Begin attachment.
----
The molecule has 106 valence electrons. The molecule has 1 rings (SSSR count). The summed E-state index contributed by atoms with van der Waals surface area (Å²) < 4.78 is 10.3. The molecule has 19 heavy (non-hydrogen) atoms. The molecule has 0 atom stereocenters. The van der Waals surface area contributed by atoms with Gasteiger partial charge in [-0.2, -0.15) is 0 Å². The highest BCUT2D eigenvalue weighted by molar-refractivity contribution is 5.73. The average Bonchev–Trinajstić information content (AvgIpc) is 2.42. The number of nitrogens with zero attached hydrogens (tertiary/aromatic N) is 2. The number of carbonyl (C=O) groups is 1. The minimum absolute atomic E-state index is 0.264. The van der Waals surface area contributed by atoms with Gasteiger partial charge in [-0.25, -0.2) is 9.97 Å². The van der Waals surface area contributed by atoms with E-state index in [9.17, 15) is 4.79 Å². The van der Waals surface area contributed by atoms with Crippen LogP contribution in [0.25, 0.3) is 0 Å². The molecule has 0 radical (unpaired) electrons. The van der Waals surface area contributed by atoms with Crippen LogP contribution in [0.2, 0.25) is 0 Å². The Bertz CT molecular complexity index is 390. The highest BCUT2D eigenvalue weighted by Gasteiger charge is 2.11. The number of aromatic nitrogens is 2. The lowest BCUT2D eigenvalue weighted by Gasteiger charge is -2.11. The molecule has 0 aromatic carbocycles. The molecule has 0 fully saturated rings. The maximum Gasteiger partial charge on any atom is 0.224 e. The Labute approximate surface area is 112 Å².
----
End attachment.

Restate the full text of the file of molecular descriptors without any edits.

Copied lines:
The molecule has 106 valence electrons. The molecule has 1 rings (SSSR count). The summed E-state index contributed by atoms with van der Waals surface area (Å²) < 4.78 is 10.3. The molecule has 19 heavy (non-hydrogen) atoms. The molecule has 0 atom stereocenters. The van der Waals surface area contributed by atoms with Gasteiger partial charge in [-0.2, -0.15) is 0 Å². The highest BCUT2D eigenvalue weighted by molar-refractivity contribution is 5.73. The average Bonchev–Trinajstić information content (AvgIpc) is 2.42. The number of nitrogens with zero attached hydrogens (tertiary/aromatic N) is 2. The number of carbonyl (C=O) groups is 1. The minimum absolute atomic E-state index is 0.264. The van der Waals surface area contributed by atoms with Gasteiger partial charge in [-0.25, -0.2) is 9.97 Å². The van der Waals surface area contributed by atoms with E-state index in [9.17, 15) is 4.79 Å². The van der Waals surface area contributed by atoms with Crippen LogP contribution in [0.25, 0.3) is 0 Å². The molecule has 0 radical (unpaired) electrons. The van der Waals surface area contributed by atoms with Crippen LogP contribution in [0.2, 0.25) is 0 Å². The Bertz CT molecular complexity index is 390. The highest BCUT2D eigenvalue weighted by Gasteiger charge is 2.11. The number of aromatic nitrogens is 2. The lowest BCUT2D eigenvalue weighted by Gasteiger charge is -2.11. The molecule has 0 aromatic carbocycles. The molecule has 0 fully saturated rings. The maximum Gasteiger partial charge on any atom is 0.224 e. The Labute approximate surface area is 112 Å².